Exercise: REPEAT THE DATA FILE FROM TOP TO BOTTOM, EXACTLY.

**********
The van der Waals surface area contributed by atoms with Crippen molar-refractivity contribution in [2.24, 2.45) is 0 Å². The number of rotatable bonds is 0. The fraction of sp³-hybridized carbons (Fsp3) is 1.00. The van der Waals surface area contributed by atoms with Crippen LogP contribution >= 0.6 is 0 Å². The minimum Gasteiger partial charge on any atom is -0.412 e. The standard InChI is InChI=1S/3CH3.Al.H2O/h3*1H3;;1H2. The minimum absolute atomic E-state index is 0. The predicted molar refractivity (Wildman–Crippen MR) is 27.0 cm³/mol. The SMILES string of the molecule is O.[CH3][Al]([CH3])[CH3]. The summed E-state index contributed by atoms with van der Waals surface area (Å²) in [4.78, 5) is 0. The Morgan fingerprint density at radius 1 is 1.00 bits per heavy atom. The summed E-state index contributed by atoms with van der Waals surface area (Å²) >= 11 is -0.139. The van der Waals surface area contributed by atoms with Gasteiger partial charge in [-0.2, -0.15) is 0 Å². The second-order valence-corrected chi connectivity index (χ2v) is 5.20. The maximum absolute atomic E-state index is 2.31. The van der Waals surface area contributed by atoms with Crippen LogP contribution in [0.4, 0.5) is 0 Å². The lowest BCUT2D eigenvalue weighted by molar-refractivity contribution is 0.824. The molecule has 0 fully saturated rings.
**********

The van der Waals surface area contributed by atoms with Crippen molar-refractivity contribution in [2.24, 2.45) is 0 Å². The number of rotatable bonds is 0. The fraction of sp³-hybridized carbons (Fsp3) is 1.00. The van der Waals surface area contributed by atoms with Crippen LogP contribution >= 0.6 is 0 Å². The minimum Gasteiger partial charge on any atom is -0.412 e. The standard InChI is InChI=1S/3CH3.Al.H2O/h3*1H3;;1H2. The minimum absolute atomic E-state index is 0. The predicted molar refractivity (Wildman–Crippen MR) is 27.0 cm³/mol. The SMILES string of the molecule is O.[CH3][Al]([CH3])[CH3]. The summed E-state index contributed by atoms with van der Waals surface area (Å²) in [4.78, 5) is 0. The Morgan fingerprint density at radius 1 is 1.00 bits per heavy atom. The summed E-state index contributed by atoms with van der Waals surface area (Å²) >= 11 is -0.139. The van der Waals surface area contributed by atoms with Gasteiger partial charge in [-0.2, -0.15) is 0 Å². The second-order valence-corrected chi connectivity index (χ2v) is 5.20. The maximum absolute atomic E-state index is 2.31. The van der Waals surface area contributed by atoms with Crippen LogP contribution in [0.4, 0.5) is 0 Å². The lowest BCUT2D eigenvalue weighted by molar-refractivity contribution is 0.824. The molecule has 0 fully saturated rings.